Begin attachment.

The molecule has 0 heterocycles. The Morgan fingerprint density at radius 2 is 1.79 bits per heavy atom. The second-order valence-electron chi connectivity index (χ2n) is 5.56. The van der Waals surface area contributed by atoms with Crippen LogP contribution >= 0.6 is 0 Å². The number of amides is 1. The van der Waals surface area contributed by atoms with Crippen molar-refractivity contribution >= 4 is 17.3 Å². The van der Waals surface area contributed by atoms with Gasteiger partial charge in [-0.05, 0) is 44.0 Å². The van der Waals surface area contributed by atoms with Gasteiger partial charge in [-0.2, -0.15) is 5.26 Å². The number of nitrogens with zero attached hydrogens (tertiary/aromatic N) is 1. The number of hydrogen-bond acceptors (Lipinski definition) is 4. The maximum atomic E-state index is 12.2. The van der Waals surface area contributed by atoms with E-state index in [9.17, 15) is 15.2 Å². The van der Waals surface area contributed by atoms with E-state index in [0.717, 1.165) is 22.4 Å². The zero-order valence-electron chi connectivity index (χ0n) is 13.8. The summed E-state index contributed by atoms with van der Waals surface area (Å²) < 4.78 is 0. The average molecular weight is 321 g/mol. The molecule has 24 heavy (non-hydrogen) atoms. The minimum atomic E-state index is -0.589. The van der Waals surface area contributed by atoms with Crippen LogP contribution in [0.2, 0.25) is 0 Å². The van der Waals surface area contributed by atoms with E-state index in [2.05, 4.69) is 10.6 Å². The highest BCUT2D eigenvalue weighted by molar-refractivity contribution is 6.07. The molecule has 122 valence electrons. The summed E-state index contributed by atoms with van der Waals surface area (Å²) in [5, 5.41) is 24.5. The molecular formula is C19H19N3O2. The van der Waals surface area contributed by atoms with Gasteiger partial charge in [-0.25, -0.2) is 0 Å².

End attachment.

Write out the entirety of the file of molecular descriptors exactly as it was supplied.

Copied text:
The molecule has 0 heterocycles. The Morgan fingerprint density at radius 2 is 1.79 bits per heavy atom. The second-order valence-electron chi connectivity index (χ2n) is 5.56. The van der Waals surface area contributed by atoms with Crippen LogP contribution >= 0.6 is 0 Å². The number of amides is 1. The van der Waals surface area contributed by atoms with Crippen molar-refractivity contribution >= 4 is 17.3 Å². The van der Waals surface area contributed by atoms with Gasteiger partial charge in [-0.05, 0) is 44.0 Å². The van der Waals surface area contributed by atoms with Gasteiger partial charge in [-0.2, -0.15) is 5.26 Å². The number of nitrogens with zero attached hydrogens (tertiary/aromatic N) is 1. The number of hydrogen-bond acceptors (Lipinski definition) is 4. The maximum atomic E-state index is 12.2. The van der Waals surface area contributed by atoms with E-state index in [9.17, 15) is 15.2 Å². The van der Waals surface area contributed by atoms with E-state index in [0.717, 1.165) is 22.4 Å². The zero-order valence-electron chi connectivity index (χ0n) is 13.8. The summed E-state index contributed by atoms with van der Waals surface area (Å²) < 4.78 is 0. The average molecular weight is 321 g/mol. The molecule has 24 heavy (non-hydrogen) atoms. The minimum atomic E-state index is -0.589. The van der Waals surface area contributed by atoms with Crippen LogP contribution in [0.2, 0.25) is 0 Å². The van der Waals surface area contributed by atoms with E-state index in [2.05, 4.69) is 10.6 Å². The highest BCUT2D eigenvalue weighted by molar-refractivity contribution is 6.07. The molecule has 122 valence electrons. The summed E-state index contributed by atoms with van der Waals surface area (Å²) in [5, 5.41) is 24.5. The molecular formula is C19H19N3O2. The van der Waals surface area contributed by atoms with Gasteiger partial charge in [-0.25, -0.2) is 0 Å².